October 22, 2018

Kennedy Browne
The Special Relationship

Krannert Art Museum at the University of Illinois

Kennedy Browne, The Myth of the Many in the One (still), 2012. HD video, sound, 19 minutes. Courtesy of the artists © Kennedy Browne.

Irish artists Gareth Kennedy and Sarah Browne have worked together as the collective Kennedy Browne since 2005. Kennedy Browne’s videos, workshops, and sculptural installations have probed common stories of global capital: the effects on workers of relocating companies, the visionary boyhood narratives of tech company founders, and struggles over privacy in the age of the internet. To produce their work, Kennedy Browne follows research threads from specialized and marginal business materials, mining support forums of tech company workers, business literature, archives of airport arrivals and departures, and the legal proceedings of privacy activists in Europe. The artists compile and rework such texts into scripts for performance, casting actors as avatars of industry and labor.

The Special Relationship is Kennedy Browne’s first solo presentation in the United States. The exhibition surveys six bodies of work in video, sculpture, and text produced since 2009. Included is the debut of The Redaction Trilogy, a complete series of video installations with accompanying sculptural elements. The artists produced this work over the last seven years in response to unfolding neoliberal systems of labor, technology and politics, offering artifacts of early twenty-first century capitalism. Real World Harm (2018) is a 360-degree video on Oculus, a virtual reality platform implicated in the concerns of the project. Partly filmed at the Irish Data Commissioners office, which is charged with the responsibility for upholding individuals’ control over how their data is used, Real World Harm stages a thought experiment concerned with contested rights to privacy and justice for online and actual citizenship. The Myth of the Many in the One (2012) and The Wonder Years (2013) distills the biographies of Bob Noyce, Bill Gates, Steve Jobs, Jeff Bezos, and other notable characters into a single story and a series of objects. By highlighting similarities in their boyhood stories, the work exposes a common construction of visionary entrepreneurial genius dependent on gendered privilege and certain ideals of economic growth and progress. How Capital Moves (2010) condenses rumors, speculations, and actual events from the online discussion forum of employees at a multi-national computer company. The video installation stages interviews with a number of these figures, including a central character who was laid off on “wear your pajamas to work day.”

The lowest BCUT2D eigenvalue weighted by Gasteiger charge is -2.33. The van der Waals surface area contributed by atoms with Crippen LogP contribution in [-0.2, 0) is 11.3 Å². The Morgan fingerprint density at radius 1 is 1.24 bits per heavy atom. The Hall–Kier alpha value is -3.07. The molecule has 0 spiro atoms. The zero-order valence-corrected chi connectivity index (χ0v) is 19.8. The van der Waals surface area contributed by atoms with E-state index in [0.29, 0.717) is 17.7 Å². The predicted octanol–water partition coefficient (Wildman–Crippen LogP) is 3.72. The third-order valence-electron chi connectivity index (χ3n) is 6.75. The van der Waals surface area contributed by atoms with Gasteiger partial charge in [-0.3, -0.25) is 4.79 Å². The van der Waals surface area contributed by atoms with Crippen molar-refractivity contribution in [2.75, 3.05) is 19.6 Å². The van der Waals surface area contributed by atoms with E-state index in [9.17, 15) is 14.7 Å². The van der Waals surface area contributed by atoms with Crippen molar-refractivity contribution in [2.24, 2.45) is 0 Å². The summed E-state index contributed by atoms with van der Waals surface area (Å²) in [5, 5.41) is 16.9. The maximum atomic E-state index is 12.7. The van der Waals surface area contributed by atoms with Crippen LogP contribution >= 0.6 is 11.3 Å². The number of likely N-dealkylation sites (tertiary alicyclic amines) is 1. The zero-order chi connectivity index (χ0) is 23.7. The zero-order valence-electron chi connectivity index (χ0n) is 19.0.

From Ireland’s position “between Boston and Berlin,” a geopolitical frame once described by an Irish politician, Kennedy Browne gives U.S. museum audiences new perspectives about both countries’ participation in international commerce and technoculture.

Curated by Amy L. Powell, curator of Modern and Contemporary Art, with research assistance from Alyssa Bralower, doctoral student in Art History at Illinois

Kennedy Browne: The Special Relationship is sponsored by The Andy Warhol Foundation for the Visual Arts and Culture Ireland with co-sponsorship from the European Union Center at Illinois. The production of The Redaction Trilogy and other works in the exhibition has been supported by The Arts Council / An Comhairle Ealaíon. The exhibition’s public programs are funded by the Frances P. Rohlen Visiting Artists Fund/College of Fine and Applied Arts, the School of Art + Design Visitors Committee and Krannert Art Museum.

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